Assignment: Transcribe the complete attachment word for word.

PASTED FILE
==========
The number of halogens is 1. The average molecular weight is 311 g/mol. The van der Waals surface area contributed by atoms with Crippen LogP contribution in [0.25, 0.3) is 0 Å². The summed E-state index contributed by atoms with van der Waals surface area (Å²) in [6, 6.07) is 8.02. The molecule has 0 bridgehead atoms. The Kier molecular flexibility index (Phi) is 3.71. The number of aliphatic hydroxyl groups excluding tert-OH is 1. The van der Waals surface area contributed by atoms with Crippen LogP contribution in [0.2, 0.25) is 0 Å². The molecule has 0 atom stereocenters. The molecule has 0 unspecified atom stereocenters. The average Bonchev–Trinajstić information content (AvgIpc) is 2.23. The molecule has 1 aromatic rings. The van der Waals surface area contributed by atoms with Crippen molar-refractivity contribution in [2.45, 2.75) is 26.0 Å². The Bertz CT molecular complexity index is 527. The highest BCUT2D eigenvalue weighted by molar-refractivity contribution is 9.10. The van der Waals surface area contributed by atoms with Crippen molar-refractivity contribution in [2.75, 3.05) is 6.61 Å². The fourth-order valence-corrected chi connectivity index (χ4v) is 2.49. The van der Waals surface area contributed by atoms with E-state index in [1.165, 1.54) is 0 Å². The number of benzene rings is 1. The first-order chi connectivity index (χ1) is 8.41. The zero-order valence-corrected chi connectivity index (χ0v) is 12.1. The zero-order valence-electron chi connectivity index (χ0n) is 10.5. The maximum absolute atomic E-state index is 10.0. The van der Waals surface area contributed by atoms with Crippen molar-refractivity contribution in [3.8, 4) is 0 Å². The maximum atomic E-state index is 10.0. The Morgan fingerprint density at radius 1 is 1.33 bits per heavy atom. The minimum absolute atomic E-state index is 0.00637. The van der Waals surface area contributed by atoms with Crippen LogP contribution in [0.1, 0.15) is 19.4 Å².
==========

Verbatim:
The number of halogens is 1. The average molecular weight is 311 g/mol. The van der Waals surface area contributed by atoms with Crippen LogP contribution in [0.25, 0.3) is 0 Å². The summed E-state index contributed by atoms with van der Waals surface area (Å²) in [6, 6.07) is 8.02. The molecule has 0 bridgehead atoms. The Kier molecular flexibility index (Phi) is 3.71. The number of aliphatic hydroxyl groups excluding tert-OH is 1. The van der Waals surface area contributed by atoms with Crippen LogP contribution in [0.2, 0.25) is 0 Å². The molecule has 0 atom stereocenters. The molecule has 0 unspecified atom stereocenters. The average Bonchev–Trinajstić information content (AvgIpc) is 2.23. The molecule has 1 aromatic rings. The van der Waals surface area contributed by atoms with Crippen molar-refractivity contribution in [2.45, 2.75) is 26.0 Å². The Bertz CT molecular complexity index is 527. The highest BCUT2D eigenvalue weighted by molar-refractivity contribution is 9.10. The van der Waals surface area contributed by atoms with Crippen molar-refractivity contribution in [2.75, 3.05) is 6.61 Å². The fourth-order valence-corrected chi connectivity index (χ4v) is 2.49. The van der Waals surface area contributed by atoms with E-state index in [1.165, 1.54) is 0 Å². The number of benzene rings is 1. The first-order chi connectivity index (χ1) is 8.41. The zero-order valence-corrected chi connectivity index (χ0v) is 12.1. The zero-order valence-electron chi connectivity index (χ0n) is 10.5. The maximum absolute atomic E-state index is 10.0. The van der Waals surface area contributed by atoms with Crippen molar-refractivity contribution in [3.8, 4) is 0 Å². The maximum atomic E-state index is 10.0. The Morgan fingerprint density at radius 1 is 1.33 bits per heavy atom. The minimum absolute atomic E-state index is 0.00637. The van der Waals surface area contributed by atoms with Crippen LogP contribution in [0.1, 0.15) is 19.4 Å².